The death toll in the attack on a Kenyan university by extremists has risen sharply to 147 people, as the operation to free hostages being held in a dormitory there ended with the deaths of four “terrorists” involved, Kenyan officials said. The number of casualties makes it one of the deadliest terror attacks in the country's recent history. The al Qaeda-affiliated terror group al-Shabab claimed responsibility for the assault earlier today. In addition to the four purportedly killed, Kenyan authorities said another suspect was taken into custody. Most of the victims were students, Kenyan Interior Minister Joseph Nkaissery said, but two policemen, a soldier and two watchmen were also killed. The attack began at about 5:30 a.m. local time (02:30 UTC) today at Garissa University College, which is located near the country's border with Somalia, and lasted more than 13 hours. The violence started as students were preparing for their morning prayers. PHOTOS: Terrorists Attack at University in Kenya Kenya Westgate Mall Attack: What Is Al-Shabab? An unidentified student, recounting the attack to Kenya's Citizen TV, said the chaos sent innocent citizens running into harm's way. "Guys started jumping up and down, running for their lives, but it's unfortunate that where they were going to is where the gunshots were coming from," the student said.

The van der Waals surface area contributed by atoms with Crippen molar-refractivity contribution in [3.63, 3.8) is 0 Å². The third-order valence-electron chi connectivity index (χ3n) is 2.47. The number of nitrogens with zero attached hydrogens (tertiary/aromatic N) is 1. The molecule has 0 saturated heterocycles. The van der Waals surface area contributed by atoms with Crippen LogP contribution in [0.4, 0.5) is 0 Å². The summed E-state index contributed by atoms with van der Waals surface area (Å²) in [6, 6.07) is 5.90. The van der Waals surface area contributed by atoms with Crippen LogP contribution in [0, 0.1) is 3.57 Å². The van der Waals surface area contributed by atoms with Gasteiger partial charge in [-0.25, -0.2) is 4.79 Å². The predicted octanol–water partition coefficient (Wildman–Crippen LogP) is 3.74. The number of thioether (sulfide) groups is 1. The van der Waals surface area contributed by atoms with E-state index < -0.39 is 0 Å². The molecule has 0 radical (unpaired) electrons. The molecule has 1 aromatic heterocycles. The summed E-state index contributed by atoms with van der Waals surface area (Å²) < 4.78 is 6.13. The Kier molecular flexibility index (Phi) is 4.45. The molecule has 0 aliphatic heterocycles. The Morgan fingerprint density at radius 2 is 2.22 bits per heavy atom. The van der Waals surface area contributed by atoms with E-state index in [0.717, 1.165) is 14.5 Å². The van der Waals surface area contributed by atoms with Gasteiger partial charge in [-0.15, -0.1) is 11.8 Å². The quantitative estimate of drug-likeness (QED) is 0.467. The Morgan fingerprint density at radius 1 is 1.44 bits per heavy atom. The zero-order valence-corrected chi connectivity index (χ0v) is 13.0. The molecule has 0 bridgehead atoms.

Specific Hypothesis and Results
The following graph is a visual display of the statistical result. It shows the second-by-second accumulation of small deviations of the data from what’s expected. Our prediction is that deviations will tend to be positive, and if this is so, the jagged line will tend to go upward. If the endpoint is positive, this is evidence for the general hypothesis and adds to the bottome line. If the endpoint is outside the smooth curve showing 0.05 probability, the deviation is nominally significant. If the trend of the cumulative deviation is downward, this is evidence against the hypothesis, and is subtracted from the bottom line. For more detail on how to interpret the results, see The Science and related pages, as well as the standard caveat below.
It is important to keep in mind that we have only a tiny statistical effect, so that it is always hard to distinguish signal from noise. This means that every
success might be largely driven by chance, and every
null might include a real signal overwhelmed by noise. In the long run, a real effect can be identified only by patiently accumulating replications of similar analyses.